June 30 is World Asteroid Day, the official United Nations’ day of global awareness and education about asteroids. Originally co-founded by astrophysicist and famed musician Dr. Brian May of the rock group QUEEN; Apollo 9 Astronaut Rusty Schweickart; Filmmaker Grig Richters; and B612 President Danica Remy, the day promotes awareness and provides knowledge to the public about the importance of asteroids in our solar system history, and the role they play in our solar system today

We spoke with UNSW Canberra astrophysicist Ashley Ruiter and learnt all about Asteroids.

Let’s start with the most obvious question, what is an asteroid?

An asteroid is a celestial body (a rocky object in space) that orbits the Sun. Most asteroids have peculiar/potato-like shapes, but the larger ones (like Ceres) are roughly spherical. Unlike comets, which originate from far outside of our solar system, asteroids formed closer to the Sun.

Where do asteroids come from?

Asteroids are left over rocky material from the time when our solar system formed about 4.5 billion years ago. Most asteroids are found in a region orbiting the Sun, between the orbital paths of Mars and Jupiter, called The Asteroid Belt. There are also many asteroids that share Jupiter’s orbit; these are called Trojan asteroids.

Are asteroids and meteors the same thing?

No, not exactly, though an asteroid can become a meteor. If an asteroid (or fragment of one - a meteoroid) were to end up close to Earth and enter our atmosphere, it would be called a meteor, and would heat up and appear to glow as it travels (meteors are sometimes called ‘shooting stars’, though they are not stars at all!). If the meteor reaches the planet’s surface before it burns up completely, it’s called a meteorite. We can learn something about asteroids, and thus the formation of our solar system, from studying meteorites. In short: asteroids are in orbit around the Sun, while meteors have entered Earth’s atmosphere.

Can you see an asteroid from Earth?

Well - this is very tough without a telescope! Asteroids are regularly captured by detectors during observing runs with various telescopes, for example the SkyMapper telescope located in NSW. In performing nightly surveys of the sky to search for supernovae or anything “transient”, certain images get flagged due to variability when comparing images that were taken several nights apart. For example: if a supernova is detected it would lead to a change in brightness between two images taken on different nights. There is an algorithm that detects this type of variability and flags the images so that they can be vetted by astronomers. In many instances the variability is caused by the passing of an asteroid! (but don’t worry - they usually aren’t very close). It is occasionally possible to see the brightest asteroid(s) by eye, if you know where to look and have dark, clear skies.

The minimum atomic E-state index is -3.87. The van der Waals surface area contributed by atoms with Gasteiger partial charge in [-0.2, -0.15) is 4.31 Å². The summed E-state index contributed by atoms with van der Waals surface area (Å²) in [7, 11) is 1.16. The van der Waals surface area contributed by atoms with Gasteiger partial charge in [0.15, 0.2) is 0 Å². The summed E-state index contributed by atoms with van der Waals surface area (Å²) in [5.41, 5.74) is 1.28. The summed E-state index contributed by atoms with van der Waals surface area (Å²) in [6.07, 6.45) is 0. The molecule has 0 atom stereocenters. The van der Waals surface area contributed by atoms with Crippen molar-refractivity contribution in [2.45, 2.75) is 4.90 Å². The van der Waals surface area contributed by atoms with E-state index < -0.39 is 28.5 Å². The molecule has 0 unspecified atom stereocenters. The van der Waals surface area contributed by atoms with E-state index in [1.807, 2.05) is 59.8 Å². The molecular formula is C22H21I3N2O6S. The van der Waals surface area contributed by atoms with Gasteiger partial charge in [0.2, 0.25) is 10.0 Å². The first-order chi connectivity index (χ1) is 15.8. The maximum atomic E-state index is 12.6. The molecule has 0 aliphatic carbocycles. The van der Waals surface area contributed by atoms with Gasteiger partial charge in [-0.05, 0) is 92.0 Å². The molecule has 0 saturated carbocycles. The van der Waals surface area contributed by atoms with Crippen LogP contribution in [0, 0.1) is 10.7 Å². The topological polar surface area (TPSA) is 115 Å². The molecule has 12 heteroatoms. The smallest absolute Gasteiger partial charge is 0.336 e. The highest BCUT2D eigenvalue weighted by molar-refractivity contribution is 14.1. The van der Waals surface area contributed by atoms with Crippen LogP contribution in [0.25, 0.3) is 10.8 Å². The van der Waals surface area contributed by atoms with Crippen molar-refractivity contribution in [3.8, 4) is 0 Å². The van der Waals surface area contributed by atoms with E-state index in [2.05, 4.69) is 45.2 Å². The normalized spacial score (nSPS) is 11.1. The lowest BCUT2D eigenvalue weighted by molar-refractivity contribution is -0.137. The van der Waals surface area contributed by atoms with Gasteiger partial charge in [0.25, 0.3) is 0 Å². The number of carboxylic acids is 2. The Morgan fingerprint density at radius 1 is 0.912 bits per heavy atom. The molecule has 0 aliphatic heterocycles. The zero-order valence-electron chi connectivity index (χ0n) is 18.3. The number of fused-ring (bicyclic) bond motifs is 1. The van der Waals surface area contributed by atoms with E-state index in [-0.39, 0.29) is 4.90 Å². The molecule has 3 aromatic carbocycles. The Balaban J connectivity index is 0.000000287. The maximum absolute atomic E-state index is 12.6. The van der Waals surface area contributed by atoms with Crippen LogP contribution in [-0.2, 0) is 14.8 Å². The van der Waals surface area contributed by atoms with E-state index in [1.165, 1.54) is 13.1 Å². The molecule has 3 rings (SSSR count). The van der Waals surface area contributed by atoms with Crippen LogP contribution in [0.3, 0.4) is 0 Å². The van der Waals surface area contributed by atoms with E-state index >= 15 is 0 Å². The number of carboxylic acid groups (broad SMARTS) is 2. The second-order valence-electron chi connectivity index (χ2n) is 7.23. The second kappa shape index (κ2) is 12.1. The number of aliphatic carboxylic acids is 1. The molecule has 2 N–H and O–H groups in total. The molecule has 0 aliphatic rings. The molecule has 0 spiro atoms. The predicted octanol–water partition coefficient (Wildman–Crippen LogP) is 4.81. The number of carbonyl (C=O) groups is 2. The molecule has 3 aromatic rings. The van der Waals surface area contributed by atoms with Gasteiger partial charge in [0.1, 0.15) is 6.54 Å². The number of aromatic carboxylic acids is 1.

Have humans landed on an asteroid?

Humans themselves no - that’s only in the movies! Some asteroids have been orbited by spacecraft, and the NEAR Shoemaker spacecraft landed on the asteroid Eros nearly 20 years ago. There are a few more recent encounters between space probes and asteroids. For example, the NASA spacecraft OSIRIS-REx is currently visiting the asteroid Bennu, and is meant to collect samples and return them to Earth in 2023. The Japan Aerospace Exploration Agency (JAXA) explorer mission Hayabusa2 left the asteroid Ryugu in late 2019 and is meant to return samples from the asteroid in late 2020.

Did an asteroid kill off the dinosaurs?

It is widely believed that a meteor impact - either from an asteroid or a comet - was the beginning of the end for the dinosaurs. Various evidence supports the idea that a meteor struck Earth in the vicinity of the Yucatán Peninsula about 66 million years ago. This crater is known as the Chicxulub crater, and the impactor was believed to have been rather large (~10 - 80 km wide). The impact caused a mass extinction on the planet by triggering tidal waves, earthquakes, and wildfires as well as longer term effects due to dust and particulates blocking sunlight, impeding photosynthesis and disrupting the food chain. However, a newer study suggests that toxic gases from volcanic activity occurring over the same period of the impact may have been the main contributor in the dinosaurs’ death. More on that debate can be found here.